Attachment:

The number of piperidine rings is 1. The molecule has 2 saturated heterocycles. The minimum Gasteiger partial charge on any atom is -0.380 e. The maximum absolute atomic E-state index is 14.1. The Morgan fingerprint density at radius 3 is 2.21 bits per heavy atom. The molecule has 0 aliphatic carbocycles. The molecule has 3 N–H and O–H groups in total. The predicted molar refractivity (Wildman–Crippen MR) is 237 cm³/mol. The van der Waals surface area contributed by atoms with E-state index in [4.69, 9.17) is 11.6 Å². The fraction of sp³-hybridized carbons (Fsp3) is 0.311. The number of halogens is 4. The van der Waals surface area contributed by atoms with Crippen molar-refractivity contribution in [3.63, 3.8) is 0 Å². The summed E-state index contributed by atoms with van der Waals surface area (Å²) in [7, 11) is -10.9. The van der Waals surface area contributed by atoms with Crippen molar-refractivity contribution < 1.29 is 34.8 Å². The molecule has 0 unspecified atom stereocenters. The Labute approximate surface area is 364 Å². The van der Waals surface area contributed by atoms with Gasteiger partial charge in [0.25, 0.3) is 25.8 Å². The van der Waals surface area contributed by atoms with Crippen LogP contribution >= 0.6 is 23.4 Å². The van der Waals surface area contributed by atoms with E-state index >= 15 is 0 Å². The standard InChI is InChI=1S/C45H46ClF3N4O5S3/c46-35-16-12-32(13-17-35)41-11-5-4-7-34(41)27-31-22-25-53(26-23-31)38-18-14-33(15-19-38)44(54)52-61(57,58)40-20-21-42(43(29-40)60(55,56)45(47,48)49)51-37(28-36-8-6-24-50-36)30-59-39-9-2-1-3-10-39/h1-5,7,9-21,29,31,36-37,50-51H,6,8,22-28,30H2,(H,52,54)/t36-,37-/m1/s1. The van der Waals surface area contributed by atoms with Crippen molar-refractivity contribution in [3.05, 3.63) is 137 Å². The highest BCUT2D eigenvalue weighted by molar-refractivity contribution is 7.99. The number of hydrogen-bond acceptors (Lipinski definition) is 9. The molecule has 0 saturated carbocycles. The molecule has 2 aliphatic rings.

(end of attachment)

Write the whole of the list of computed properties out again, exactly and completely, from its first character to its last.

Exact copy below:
The number of piperidine rings is 1. The molecule has 2 saturated heterocycles. The minimum Gasteiger partial charge on any atom is -0.380 e. The maximum absolute atomic E-state index is 14.1. The Morgan fingerprint density at radius 3 is 2.21 bits per heavy atom. The molecule has 0 aliphatic carbocycles. The molecule has 3 N–H and O–H groups in total. The predicted molar refractivity (Wildman–Crippen MR) is 237 cm³/mol. The van der Waals surface area contributed by atoms with E-state index in [4.69, 9.17) is 11.6 Å². The fraction of sp³-hybridized carbons (Fsp3) is 0.311. The number of halogens is 4. The van der Waals surface area contributed by atoms with Crippen molar-refractivity contribution in [3.63, 3.8) is 0 Å². The summed E-state index contributed by atoms with van der Waals surface area (Å²) in [7, 11) is -10.9. The van der Waals surface area contributed by atoms with Crippen molar-refractivity contribution < 1.29 is 34.8 Å². The molecule has 0 unspecified atom stereocenters. The Labute approximate surface area is 364 Å². The van der Waals surface area contributed by atoms with Gasteiger partial charge in [0.25, 0.3) is 25.8 Å². The van der Waals surface area contributed by atoms with Crippen LogP contribution >= 0.6 is 23.4 Å². The van der Waals surface area contributed by atoms with E-state index >= 15 is 0 Å². The standard InChI is InChI=1S/C45H46ClF3N4O5S3/c46-35-16-12-32(13-17-35)41-11-5-4-7-34(41)27-31-22-25-53(26-23-31)38-18-14-33(15-19-38)44(54)52-61(57,58)40-20-21-42(43(29-40)60(55,56)45(47,48)49)51-37(28-36-8-6-24-50-36)30-59-39-9-2-1-3-10-39/h1-5,7,9-21,29,31,36-37,50-51H,6,8,22-28,30H2,(H,52,54)/t36-,37-/m1/s1. The van der Waals surface area contributed by atoms with Crippen molar-refractivity contribution in [3.05, 3.63) is 137 Å². The highest BCUT2D eigenvalue weighted by molar-refractivity contribution is 7.99. The number of hydrogen-bond acceptors (Lipinski definition) is 9. The molecule has 0 saturated carbocycles. The molecule has 2 aliphatic rings.